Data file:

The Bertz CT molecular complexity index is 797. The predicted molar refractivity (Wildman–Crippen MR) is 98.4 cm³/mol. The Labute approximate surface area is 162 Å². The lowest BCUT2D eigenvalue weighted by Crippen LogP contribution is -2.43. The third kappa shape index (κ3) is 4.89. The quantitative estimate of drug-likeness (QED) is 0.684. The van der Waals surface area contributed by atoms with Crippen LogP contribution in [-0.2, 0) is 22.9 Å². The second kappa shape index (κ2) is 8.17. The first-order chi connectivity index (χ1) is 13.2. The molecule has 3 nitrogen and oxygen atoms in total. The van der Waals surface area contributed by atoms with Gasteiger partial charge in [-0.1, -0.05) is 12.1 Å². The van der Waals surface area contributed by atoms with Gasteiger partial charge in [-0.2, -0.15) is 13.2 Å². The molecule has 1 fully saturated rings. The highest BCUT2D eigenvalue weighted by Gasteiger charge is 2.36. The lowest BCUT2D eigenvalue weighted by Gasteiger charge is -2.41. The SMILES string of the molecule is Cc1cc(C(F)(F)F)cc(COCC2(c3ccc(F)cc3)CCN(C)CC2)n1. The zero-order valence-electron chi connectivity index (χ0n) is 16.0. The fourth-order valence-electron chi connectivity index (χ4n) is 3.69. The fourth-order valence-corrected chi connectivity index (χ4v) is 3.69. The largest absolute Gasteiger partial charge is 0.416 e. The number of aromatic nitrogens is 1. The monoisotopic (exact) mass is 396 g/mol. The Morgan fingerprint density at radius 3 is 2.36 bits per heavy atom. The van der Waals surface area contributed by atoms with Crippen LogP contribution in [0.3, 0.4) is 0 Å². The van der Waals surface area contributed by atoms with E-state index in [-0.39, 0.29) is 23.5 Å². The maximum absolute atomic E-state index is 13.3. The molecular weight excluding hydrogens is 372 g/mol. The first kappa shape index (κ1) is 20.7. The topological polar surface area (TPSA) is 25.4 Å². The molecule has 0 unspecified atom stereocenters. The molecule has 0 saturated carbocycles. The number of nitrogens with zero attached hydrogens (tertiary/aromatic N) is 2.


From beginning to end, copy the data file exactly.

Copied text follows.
The Bertz CT molecular complexity index is 797. The predicted molar refractivity (Wildman–Crippen MR) is 98.4 cm³/mol. The Labute approximate surface area is 162 Å². The lowest BCUT2D eigenvalue weighted by Crippen LogP contribution is -2.43. The third kappa shape index (κ3) is 4.89. The quantitative estimate of drug-likeness (QED) is 0.684. The van der Waals surface area contributed by atoms with Crippen LogP contribution in [-0.2, 0) is 22.9 Å². The second kappa shape index (κ2) is 8.17. The first-order chi connectivity index (χ1) is 13.2. The molecule has 3 nitrogen and oxygen atoms in total. The van der Waals surface area contributed by atoms with Gasteiger partial charge in [-0.1, -0.05) is 12.1 Å². The van der Waals surface area contributed by atoms with Gasteiger partial charge in [-0.2, -0.15) is 13.2 Å². The molecule has 1 fully saturated rings. The highest BCUT2D eigenvalue weighted by Gasteiger charge is 2.36. The lowest BCUT2D eigenvalue weighted by Gasteiger charge is -2.41. The SMILES string of the molecule is Cc1cc(C(F)(F)F)cc(COCC2(c3ccc(F)cc3)CCN(C)CC2)n1. The zero-order valence-electron chi connectivity index (χ0n) is 16.0. The fourth-order valence-electron chi connectivity index (χ4n) is 3.69. The fourth-order valence-corrected chi connectivity index (χ4v) is 3.69. The largest absolute Gasteiger partial charge is 0.416 e. The number of aromatic nitrogens is 1. The monoisotopic (exact) mass is 396 g/mol. The Morgan fingerprint density at radius 3 is 2.36 bits per heavy atom. The van der Waals surface area contributed by atoms with Crippen LogP contribution in [0.3, 0.4) is 0 Å². The van der Waals surface area contributed by atoms with E-state index in [-0.39, 0.29) is 23.5 Å². The maximum absolute atomic E-state index is 13.3. The molecular weight excluding hydrogens is 372 g/mol. The first kappa shape index (κ1) is 20.7. The topological polar surface area (TPSA) is 25.4 Å². The molecule has 0 unspecified atom stereocenters. The molecule has 0 saturated carbocycles. The number of nitrogens with zero attached hydrogens (tertiary/aromatic N) is 2.